Tables 1 and 2 present the updated model forecasted through 2026. An estimated 284,580 Medicaid enrollees have been cured of HCV with DAAs from 2013 through 2021. This number is expected to grow to 485,955 by the end of 2026. Net total health care cost savings from DAA use in Medicaid exceeded $5.19 billion in 2022. From 2013 to 2016, annual DAA treatment costs exceeded health care cost savings, but this reversed beginning in 2017. In 2019, cumulative net total health care cost savings turned positive, reaching just over $15 billion in 2022—or $13.2 billion in 2017 US$, which is about 9% higher than predicted by the prior model. The model forecasts that by the end of 2026, DAAs will have generated cumulative net savings to Medicaid in excess of $43 billion.

CONCLUSIONS

The cost of curing chronic HCV using DAAs is now lower than a single year of disease burden in Medicaid. Any remaining access restrictions based on short-run cost-benefit calculations, even for patients with noncirrhotic disease, would seem to be misguided. Moreover, health care cost savings from DAAs accrue to Medicaid year after year, which further strengthens the case for expanded HCV screening and treatment.

Author Affiliation: RxEconomics LLC, Hunt Valley, MD.

Source of Funding: Pharmaceutical Research and Manufacturers of America (PhRMA).

Author Disclosures: Dr Roebuck reports receiving funding for this project from PhRMA.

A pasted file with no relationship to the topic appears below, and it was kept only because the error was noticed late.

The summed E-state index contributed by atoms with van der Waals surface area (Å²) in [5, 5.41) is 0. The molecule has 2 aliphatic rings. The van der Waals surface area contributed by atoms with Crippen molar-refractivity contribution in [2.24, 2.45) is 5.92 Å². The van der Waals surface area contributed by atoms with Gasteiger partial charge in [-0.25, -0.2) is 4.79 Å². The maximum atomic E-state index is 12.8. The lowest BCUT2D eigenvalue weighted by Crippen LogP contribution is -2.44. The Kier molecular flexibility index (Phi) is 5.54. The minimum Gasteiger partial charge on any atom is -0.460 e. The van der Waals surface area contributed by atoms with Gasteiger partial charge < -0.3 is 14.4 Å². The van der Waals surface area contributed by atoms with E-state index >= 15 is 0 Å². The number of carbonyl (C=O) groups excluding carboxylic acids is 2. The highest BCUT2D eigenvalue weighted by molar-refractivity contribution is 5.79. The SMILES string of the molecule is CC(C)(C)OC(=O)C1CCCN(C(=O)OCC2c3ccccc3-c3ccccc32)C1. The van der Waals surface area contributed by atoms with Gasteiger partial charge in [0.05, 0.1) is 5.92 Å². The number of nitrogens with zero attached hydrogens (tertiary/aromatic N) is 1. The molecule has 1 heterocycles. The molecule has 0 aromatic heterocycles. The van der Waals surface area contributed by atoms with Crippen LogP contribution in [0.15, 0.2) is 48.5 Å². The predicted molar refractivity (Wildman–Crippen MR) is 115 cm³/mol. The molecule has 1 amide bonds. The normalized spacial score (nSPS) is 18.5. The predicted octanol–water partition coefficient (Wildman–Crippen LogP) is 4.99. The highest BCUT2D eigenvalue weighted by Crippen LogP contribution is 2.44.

Authorship Information: Concept and design; acquisition of data; analysis and interpretation of data; drafting of the manuscript; critical revision of the manuscript for important intellectual content; statistical analysis; obtaining funding; administrative, technical, or logistic support; and supervision.

Address Correspondence to: M. Christopher Roebuck, PhD, RxEconomics LLC, 11350 McCormick Rd, Executive Plaza II, Ste 705, Hunt Valley, MD 21031. Email: mcr@rxeconomics.com.

REFERENCES

1. Roebuck MC, Liberman JN. Assessing the burden of illness of chronic hepatitis C and impact of direct-acting antiviral use on healthcare costs in Medicaid. Am J Manag Care. 2019;25(suppl 8):S131-S139.

2. Medicaid Analytic eXtract general information. CMS. Updated December 1, 2021. Accessed May 27, 2022. https://www.cms.gov/Research-Statistics-Data-and-Systems/Computer-Data-and-Systems/MedicaidDataSourcesGenInfo/MAXGeneralInformation.html

3. State drug utilization data. Medicaid. Accessed May 27, 2022.
https://www.medicaid.gov/medicaid/prescription-drugs/state-drug-utilization-data/index.html

4. Silseth S, Shaw H. Analysis of prescription drugs for the treatment of hepatitis C in the United States. Milliman. June 11, 2021. Accessed May 27, 2022. https://www.milliman.com/-/media/milliman/pdfs/2021-articles/6-11-21-analysis-prescription-drugs-treatment-hepatitis-c-us.ashx

5. Shakeri A, Konstantelos N, Chu C, et al. Global utilization trends of direct acting antivirals (DAAs) during the COVID-19 pandemic: a time series analysis. Viruses. 2021;13(7):1314. doi:10.3390/v13071314

6. Consumer Price Index for medical care (all urban consumers). Series ID CUUR0000SAM. Bureau of Labor Statistics. Accessed May 27, 2022.
https://www.bls.gov/cpi/data.htm